"‘Buy and hold’ makes sense for the average investor in stocks. Even better, say Stein and DeMuth, is to buy only when prices are low and hold when prices are high, keeping accumulating savings in Treasuries while waiting for ‘low’ prices. They define ‘low’ and ‘high’ prices by historical experience. An interesting and thoughtful analysis."
Professor Milton Friedman
University of Chicago, Hoover Center
Nobel Prize Winner in Economics, 1976
"Wall Street, prepare yourself. Ben and Phil hit the nail on the head with their insightful guide to investing. No gimmicks, no games, just tapping the true power of economics to make sensible investment decisions. Add to that the authors’ dry wit, and this handbook is a must–read for investors small and large."
Diane C. Swonk
Director of Economics, Chief Economist
Senior Vice President, Bank One Corporation
" The logic and reasoning are persuasive. Stein and DeMuth buttress them with evidence, lots of it. The term ‘valuable’ properly applies to the guidance of the conclusions."
C. Lowell Harriss
Professor Emeritus of Economics
"How refreshing to read commonsense advice about the stock market! Stein and DeMuth’s findings are both verifiable and free of quantitative trickery. What’s more, their writing is as clear and straightforward as the methods they recommend."
author, It Was a Very Good Year:
Extraordinary Moments in Stock Market History
Chapter OneThe Impossibility of Market Timing 1
Chapter TwoThe Power of Price 9
Chapter ThreeThe Price/Earnings Ratio 29
Chapter FourDividend Yields and Market Timing 51
Chapter FiveFundamental Value 69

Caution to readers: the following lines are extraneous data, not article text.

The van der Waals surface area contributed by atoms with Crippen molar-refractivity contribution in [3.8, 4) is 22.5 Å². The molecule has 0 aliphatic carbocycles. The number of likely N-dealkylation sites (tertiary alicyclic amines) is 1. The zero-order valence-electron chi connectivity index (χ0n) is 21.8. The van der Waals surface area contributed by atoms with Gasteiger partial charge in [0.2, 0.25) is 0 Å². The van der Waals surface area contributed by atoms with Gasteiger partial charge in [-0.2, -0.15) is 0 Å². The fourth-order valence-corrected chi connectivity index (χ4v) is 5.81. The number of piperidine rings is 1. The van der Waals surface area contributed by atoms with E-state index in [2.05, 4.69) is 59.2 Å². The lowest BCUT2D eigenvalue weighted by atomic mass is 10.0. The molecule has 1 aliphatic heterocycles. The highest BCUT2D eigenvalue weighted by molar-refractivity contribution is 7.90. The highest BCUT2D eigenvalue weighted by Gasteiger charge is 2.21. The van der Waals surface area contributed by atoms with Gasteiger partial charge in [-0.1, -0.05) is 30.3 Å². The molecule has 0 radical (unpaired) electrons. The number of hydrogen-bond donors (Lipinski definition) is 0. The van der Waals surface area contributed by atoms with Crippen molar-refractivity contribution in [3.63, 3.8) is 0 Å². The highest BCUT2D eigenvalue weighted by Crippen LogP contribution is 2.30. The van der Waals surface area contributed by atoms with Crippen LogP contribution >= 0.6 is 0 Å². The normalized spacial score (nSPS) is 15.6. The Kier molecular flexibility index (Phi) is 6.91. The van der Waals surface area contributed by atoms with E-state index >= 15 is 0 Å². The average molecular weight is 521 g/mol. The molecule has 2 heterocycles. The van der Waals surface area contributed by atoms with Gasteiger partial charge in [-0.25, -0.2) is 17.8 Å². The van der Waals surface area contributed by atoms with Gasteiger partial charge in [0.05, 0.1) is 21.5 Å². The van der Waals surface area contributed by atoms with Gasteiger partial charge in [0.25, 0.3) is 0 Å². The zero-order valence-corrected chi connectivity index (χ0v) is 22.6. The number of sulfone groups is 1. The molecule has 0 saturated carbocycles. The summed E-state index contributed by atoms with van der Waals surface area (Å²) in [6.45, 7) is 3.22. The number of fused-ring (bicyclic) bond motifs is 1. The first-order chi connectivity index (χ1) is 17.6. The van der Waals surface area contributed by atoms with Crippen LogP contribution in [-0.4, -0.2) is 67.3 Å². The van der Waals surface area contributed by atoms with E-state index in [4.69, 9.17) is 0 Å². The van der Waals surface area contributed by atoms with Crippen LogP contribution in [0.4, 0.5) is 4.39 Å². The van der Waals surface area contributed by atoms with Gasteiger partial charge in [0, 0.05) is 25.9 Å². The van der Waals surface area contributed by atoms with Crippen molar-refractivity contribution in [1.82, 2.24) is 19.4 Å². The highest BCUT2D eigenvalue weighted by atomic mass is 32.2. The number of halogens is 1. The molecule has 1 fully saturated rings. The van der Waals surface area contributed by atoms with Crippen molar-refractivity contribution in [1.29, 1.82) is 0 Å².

Chapter SixBonds, Price–to–Cash Flow, Price–to–Sales 87
Chapter SevenCombining Factors for Superior Returns 103
Chapter EightUsing Market Timing 135
Chapter NineLooking Forward: A Note of Caution 165
Stein may be known for the droll sense of humor he exhibits on his Comedy Central show, Win Ben Stein′s Money, but it is hardly evident in this straightforward investment guide. Writing with coauthor DeMuth, an investment adviser, the former Nixon speechwriter counters the "conventional wisdom" that investors cannot time (or predict) their investment decisions to maximize profits. The authors cite a number of technical factors – e.g., Tobin′s Q, price/earnings, dividend yield, price to cash flow, and price to sale – to show that careful study of these metrics demonstrates that some times are better than others for going into the market or buying a particular stock. They also show that protestations to the contrary, the "street" frequently times the market. Eighty tables and graphs are used to buttress their case. Stein′s popularity and the use of his face on the book′s cover may draw readers beyond the usual investment crowd, though some may find this joke–free treatment a bit too technical. Still, it is a competently written, well–argued case for a sensible investment approach and is quite suitable for academic and larger public libraries. Patrick J. Brunet, Western Wisconsin Technology Coll., La Crosse. (Library Journal, May 1, 2003)
"...it′s readable, coherent, sensible, good–natured..." (Barron′s, May 26, 2003)